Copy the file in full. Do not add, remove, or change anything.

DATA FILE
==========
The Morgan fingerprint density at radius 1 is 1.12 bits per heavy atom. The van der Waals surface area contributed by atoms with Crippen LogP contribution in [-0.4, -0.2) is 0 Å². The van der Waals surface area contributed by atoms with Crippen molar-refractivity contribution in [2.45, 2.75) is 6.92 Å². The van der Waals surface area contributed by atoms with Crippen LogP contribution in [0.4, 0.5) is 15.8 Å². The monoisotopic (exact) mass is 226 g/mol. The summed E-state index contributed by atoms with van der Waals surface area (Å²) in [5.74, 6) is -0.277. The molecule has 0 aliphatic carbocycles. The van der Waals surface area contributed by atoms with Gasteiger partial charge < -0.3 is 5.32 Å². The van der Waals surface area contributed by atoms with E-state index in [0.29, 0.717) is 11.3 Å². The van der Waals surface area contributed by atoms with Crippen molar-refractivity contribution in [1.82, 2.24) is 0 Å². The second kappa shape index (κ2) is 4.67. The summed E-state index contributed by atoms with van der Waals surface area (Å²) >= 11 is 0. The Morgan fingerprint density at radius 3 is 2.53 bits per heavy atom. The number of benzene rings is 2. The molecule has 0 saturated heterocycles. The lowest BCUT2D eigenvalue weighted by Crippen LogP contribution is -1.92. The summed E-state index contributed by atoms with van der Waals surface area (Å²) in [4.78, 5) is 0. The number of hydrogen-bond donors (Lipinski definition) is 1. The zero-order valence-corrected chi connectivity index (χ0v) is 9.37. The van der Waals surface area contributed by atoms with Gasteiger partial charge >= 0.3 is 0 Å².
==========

The Morgan fingerprint density at radius 1 is 1.12 bits per heavy atom. The van der Waals surface area contributed by atoms with Crippen LogP contribution in [-0.4, -0.2) is 0 Å². The van der Waals surface area contributed by atoms with Crippen molar-refractivity contribution in [2.45, 2.75) is 6.92 Å². The van der Waals surface area contributed by atoms with Crippen LogP contribution in [0.4, 0.5) is 15.8 Å². The monoisotopic (exact) mass is 226 g/mol. The summed E-state index contributed by atoms with van der Waals surface area (Å²) in [5.74, 6) is -0.277. The molecule has 0 aliphatic carbocycles. The van der Waals surface area contributed by atoms with Gasteiger partial charge < -0.3 is 5.32 Å². The van der Waals surface area contributed by atoms with E-state index in [0.29, 0.717) is 11.3 Å². The van der Waals surface area contributed by atoms with Crippen molar-refractivity contribution in [1.82, 2.24) is 0 Å². The second kappa shape index (κ2) is 4.67. The summed E-state index contributed by atoms with van der Waals surface area (Å²) >= 11 is 0. The Morgan fingerprint density at radius 3 is 2.53 bits per heavy atom. The number of benzene rings is 2. The molecule has 0 saturated heterocycles. The lowest BCUT2D eigenvalue weighted by Crippen LogP contribution is -1.92. The summed E-state index contributed by atoms with van der Waals surface area (Å²) in [4.78, 5) is 0. The number of hydrogen-bond donors (Lipinski definition) is 1. The zero-order valence-corrected chi connectivity index (χ0v) is 9.37. The van der Waals surface area contributed by atoms with Gasteiger partial charge >= 0.3 is 0 Å².